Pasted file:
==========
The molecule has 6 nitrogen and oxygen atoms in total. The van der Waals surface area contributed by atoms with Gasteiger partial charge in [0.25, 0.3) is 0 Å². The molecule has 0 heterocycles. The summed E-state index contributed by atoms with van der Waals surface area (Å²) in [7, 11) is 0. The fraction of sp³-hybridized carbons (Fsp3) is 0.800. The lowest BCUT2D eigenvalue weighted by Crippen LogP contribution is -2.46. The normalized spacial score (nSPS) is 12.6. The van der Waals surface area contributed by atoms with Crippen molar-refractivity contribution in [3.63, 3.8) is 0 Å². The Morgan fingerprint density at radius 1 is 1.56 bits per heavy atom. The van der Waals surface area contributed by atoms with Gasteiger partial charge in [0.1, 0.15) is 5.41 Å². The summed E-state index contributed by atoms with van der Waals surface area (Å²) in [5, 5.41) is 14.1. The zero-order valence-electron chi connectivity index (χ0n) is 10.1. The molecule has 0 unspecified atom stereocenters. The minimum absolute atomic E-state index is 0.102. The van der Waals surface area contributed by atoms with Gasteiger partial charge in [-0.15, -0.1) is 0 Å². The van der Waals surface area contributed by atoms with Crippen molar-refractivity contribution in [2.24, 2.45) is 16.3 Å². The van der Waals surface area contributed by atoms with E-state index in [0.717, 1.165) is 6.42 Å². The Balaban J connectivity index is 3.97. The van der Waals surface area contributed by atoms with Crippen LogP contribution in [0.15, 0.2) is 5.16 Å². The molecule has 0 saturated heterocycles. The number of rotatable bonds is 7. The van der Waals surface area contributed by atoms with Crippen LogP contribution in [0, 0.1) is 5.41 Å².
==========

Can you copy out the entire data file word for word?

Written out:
The molecule has 6 nitrogen and oxygen atoms in total. The van der Waals surface area contributed by atoms with Gasteiger partial charge in [0.25, 0.3) is 0 Å². The molecule has 0 heterocycles. The summed E-state index contributed by atoms with van der Waals surface area (Å²) in [7, 11) is 0. The fraction of sp³-hybridized carbons (Fsp3) is 0.800. The lowest BCUT2D eigenvalue weighted by Crippen LogP contribution is -2.46. The normalized spacial score (nSPS) is 12.6. The van der Waals surface area contributed by atoms with Crippen molar-refractivity contribution in [3.63, 3.8) is 0 Å². The Morgan fingerprint density at radius 1 is 1.56 bits per heavy atom. The van der Waals surface area contributed by atoms with Gasteiger partial charge in [0.1, 0.15) is 5.41 Å². The summed E-state index contributed by atoms with van der Waals surface area (Å²) in [5, 5.41) is 14.1. The zero-order valence-electron chi connectivity index (χ0n) is 10.1. The molecule has 0 unspecified atom stereocenters. The minimum absolute atomic E-state index is 0.102. The van der Waals surface area contributed by atoms with Gasteiger partial charge in [-0.15, -0.1) is 0 Å². The van der Waals surface area contributed by atoms with Crippen molar-refractivity contribution in [2.24, 2.45) is 16.3 Å². The van der Waals surface area contributed by atoms with E-state index in [0.717, 1.165) is 6.42 Å². The Balaban J connectivity index is 3.97. The van der Waals surface area contributed by atoms with Crippen LogP contribution in [0.15, 0.2) is 5.16 Å². The molecule has 0 saturated heterocycles. The number of rotatable bonds is 7. The van der Waals surface area contributed by atoms with Crippen LogP contribution in [0, 0.1) is 5.41 Å².